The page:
Last week’s concert marking the return of the Chicago Symphony Orchestra and Maestro Muti to Orchestra Hall was a great spirit-raising event. But this Thursday’s second concert in the fall series was absolutely electrifying as Leonidas Kavakos — the Greek-born violinist who thrilled audiences with his performance of Beethoven’s 1806 “Violin Concerto in D Major” two years ago — returned to the stage with a galvanic rendering of Brahms’ 1878 “Violin Concerto in D Major,” leaving the packed house in a state of contained awe between movements, but then finally erupting in a standing ovation and extended volcanic applause once it drew to its rousing finale.
And there was no less exultation following the bravura performance of Beethoven’s triumphant “Symphony No. 7 in A Major” - a work whose grand emotional sweep and dramatic rhythmic shifts made intense demands on every section of the ever-phenomenal CSO.
In an interview I did with Maestro Muti last week, I asked him about Kavakos’ unforgettable pre-pandemic performance and he explained the very delicate interplay between a soloist and conductor in matters of interpretation. He also noted that this violinist is interested in being a conductor himself, but I would hate to see him relinquish his bow for a baton.
Kavakos draws a dazzling range of sound and emotion from his Stradivarius violin — from a near imperceptible whisper to a brilliant fireworks display, from a feverish opening solo to a delicate singing quality. And always there is a magnificent sense of the work’s melodic undertow.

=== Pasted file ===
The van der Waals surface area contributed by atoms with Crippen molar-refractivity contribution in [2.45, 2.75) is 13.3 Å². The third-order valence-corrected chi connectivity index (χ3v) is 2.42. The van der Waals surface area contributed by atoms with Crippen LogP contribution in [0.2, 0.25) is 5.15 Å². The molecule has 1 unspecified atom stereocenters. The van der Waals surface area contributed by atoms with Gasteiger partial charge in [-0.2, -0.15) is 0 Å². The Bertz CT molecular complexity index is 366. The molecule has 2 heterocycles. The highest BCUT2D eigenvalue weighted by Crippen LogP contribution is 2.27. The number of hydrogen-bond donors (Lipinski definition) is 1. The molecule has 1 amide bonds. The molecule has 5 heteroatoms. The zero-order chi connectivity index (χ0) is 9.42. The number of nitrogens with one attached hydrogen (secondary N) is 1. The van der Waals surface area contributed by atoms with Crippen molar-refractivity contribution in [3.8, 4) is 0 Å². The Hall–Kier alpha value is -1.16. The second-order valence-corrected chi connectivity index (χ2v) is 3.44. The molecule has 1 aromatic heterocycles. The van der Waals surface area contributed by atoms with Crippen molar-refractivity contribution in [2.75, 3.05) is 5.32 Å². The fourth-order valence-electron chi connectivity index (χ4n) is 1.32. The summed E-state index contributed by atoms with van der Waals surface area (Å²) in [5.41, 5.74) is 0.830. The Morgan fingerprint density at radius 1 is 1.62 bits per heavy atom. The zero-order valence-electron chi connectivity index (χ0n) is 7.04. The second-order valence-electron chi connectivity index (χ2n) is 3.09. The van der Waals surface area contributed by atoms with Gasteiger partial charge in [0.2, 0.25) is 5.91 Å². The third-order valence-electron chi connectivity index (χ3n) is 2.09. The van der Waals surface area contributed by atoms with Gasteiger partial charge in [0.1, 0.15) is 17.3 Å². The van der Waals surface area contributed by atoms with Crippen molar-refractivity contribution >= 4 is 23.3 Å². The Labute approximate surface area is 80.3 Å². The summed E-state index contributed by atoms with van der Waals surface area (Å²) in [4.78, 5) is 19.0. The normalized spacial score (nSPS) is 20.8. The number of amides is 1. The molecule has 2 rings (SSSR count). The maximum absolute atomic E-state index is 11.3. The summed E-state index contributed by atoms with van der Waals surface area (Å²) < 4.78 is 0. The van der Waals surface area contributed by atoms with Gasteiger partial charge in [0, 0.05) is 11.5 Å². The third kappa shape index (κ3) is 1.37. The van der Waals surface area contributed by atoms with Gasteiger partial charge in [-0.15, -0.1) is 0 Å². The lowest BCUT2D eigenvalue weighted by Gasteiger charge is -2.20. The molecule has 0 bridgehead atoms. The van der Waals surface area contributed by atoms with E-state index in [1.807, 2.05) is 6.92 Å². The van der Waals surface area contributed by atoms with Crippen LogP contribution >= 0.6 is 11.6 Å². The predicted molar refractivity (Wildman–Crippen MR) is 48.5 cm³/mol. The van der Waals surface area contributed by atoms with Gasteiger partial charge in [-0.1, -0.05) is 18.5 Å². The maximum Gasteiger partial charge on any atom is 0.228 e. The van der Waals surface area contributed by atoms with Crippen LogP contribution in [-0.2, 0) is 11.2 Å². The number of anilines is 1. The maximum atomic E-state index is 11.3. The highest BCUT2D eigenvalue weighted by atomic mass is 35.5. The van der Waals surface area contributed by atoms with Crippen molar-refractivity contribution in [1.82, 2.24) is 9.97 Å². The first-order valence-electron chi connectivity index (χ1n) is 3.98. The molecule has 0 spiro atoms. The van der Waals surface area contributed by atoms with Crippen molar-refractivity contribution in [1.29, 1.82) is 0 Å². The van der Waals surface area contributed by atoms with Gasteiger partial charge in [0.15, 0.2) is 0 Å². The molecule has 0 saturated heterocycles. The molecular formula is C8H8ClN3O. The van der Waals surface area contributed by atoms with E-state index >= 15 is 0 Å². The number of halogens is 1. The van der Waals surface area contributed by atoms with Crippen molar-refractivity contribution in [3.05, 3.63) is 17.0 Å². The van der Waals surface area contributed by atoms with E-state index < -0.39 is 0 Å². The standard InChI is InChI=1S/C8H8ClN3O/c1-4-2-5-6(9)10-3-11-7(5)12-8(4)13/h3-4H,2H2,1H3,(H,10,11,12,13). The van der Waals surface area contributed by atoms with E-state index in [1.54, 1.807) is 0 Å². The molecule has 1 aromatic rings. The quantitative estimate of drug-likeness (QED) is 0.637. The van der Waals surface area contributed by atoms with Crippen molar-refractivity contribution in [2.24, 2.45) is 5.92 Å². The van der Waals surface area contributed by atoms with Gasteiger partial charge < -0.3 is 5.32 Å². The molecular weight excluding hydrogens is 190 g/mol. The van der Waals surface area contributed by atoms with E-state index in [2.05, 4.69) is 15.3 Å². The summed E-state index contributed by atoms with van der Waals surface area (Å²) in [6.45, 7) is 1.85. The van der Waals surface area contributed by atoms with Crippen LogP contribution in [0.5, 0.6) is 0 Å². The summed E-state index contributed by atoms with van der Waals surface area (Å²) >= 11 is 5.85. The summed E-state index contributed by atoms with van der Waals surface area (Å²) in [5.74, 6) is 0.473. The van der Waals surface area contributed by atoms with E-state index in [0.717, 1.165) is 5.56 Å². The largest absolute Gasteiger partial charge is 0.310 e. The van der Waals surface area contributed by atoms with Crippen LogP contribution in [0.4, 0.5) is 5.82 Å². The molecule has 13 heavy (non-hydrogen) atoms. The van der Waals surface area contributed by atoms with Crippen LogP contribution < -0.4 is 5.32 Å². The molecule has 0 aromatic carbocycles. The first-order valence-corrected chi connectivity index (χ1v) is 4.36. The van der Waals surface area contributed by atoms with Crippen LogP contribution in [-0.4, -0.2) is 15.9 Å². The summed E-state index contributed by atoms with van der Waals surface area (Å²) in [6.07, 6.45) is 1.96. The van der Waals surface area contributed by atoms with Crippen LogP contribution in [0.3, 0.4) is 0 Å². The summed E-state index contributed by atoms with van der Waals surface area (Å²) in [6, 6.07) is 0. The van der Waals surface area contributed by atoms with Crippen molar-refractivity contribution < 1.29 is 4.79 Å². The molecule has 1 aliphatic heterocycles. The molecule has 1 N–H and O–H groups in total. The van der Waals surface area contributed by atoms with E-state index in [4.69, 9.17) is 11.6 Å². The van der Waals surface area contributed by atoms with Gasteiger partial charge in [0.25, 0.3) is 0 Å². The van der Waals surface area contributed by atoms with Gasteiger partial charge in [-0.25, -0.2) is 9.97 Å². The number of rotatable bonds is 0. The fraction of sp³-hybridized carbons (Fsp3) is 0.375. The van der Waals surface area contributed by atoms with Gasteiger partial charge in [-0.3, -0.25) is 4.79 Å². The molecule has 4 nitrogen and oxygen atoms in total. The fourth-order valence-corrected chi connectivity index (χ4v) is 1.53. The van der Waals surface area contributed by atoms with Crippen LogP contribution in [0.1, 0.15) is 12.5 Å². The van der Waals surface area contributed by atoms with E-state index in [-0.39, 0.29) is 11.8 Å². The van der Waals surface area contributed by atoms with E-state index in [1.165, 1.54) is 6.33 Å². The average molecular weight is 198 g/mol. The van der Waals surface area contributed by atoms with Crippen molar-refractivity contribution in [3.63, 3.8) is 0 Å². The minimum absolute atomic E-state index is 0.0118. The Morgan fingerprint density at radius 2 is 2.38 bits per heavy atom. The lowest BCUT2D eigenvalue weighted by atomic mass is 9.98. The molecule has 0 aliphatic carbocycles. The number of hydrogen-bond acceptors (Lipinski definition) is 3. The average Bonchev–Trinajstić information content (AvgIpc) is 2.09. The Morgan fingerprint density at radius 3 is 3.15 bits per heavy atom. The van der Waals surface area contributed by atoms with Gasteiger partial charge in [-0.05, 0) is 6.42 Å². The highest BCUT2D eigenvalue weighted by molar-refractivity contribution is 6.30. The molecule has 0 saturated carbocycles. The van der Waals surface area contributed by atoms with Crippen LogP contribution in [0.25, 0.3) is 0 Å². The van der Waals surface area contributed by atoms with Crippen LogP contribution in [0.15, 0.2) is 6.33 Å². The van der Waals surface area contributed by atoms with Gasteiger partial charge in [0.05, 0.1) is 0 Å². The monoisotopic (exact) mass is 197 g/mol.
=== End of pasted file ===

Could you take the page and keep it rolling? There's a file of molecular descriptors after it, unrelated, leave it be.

In fact, the whole piece suggests that the violin is the composer’s private voice, full of internal turmoil, while the orchestra conjures the stormy outside world in which the superb woodwinds, brass, timpani and strings all contribute their own crucial voices. Even in the concerto’s most familiar passages — including a wild folk-dance-infused theme — the musicians created a seamless drama. And their impeccable synchrony captured the aura of genius, madness and introspection devised by Brahms, and brought to such vivid life along with Kavakos.
And then came Beethoven, in a symphony that is at turns awash in dramatic, wavelike transitions, a dirge-like theme, and an immense, propulsive energy. And again, there was notably beautiful playing by the wind section, with delicate, lace-like sound in passages from the strings.
Ultimately there is a triumphal, celebratory life force at work in this symphony, tumultuous as it might be at times. Listening to this piece is to imagine the sensation of riding a thoroughbred horse through every possible type of terrain. All in all, it is just another reminder of a human-made miracle - one realized by the genius who could create such work, and by the musicians who have mastered its performance and been able to make it come to life so brilliantly.
The final performance of this concert is this Saturday at 8 p.m.
Next week’s concerts (Oct. 7 - 9) mark the end of Muti’s fall residency with the CSO in a concert featuring Tchaikovsky’s “Symphony No. 6 (Pathetique),” along with “These Words In Us,” a work by Missy Mazzoli, the CSO’s former Mead composer-in-residence, and “The Enchanted Lake,” a tone poem by the relatively unknown Russian composer Anatoly Liadov, a contemporary of Tchaikovsky.
Meanwhile, Kavakos will return to Orchestra Hall on Nov. 7 for a collaboration with pianist Yuja Wang, with a program of works by Bach, Busoni and Shostakovich.
For tickets visit CSO.org.
Follow Hedy Weiss on Twitter: @HedyWeissCritic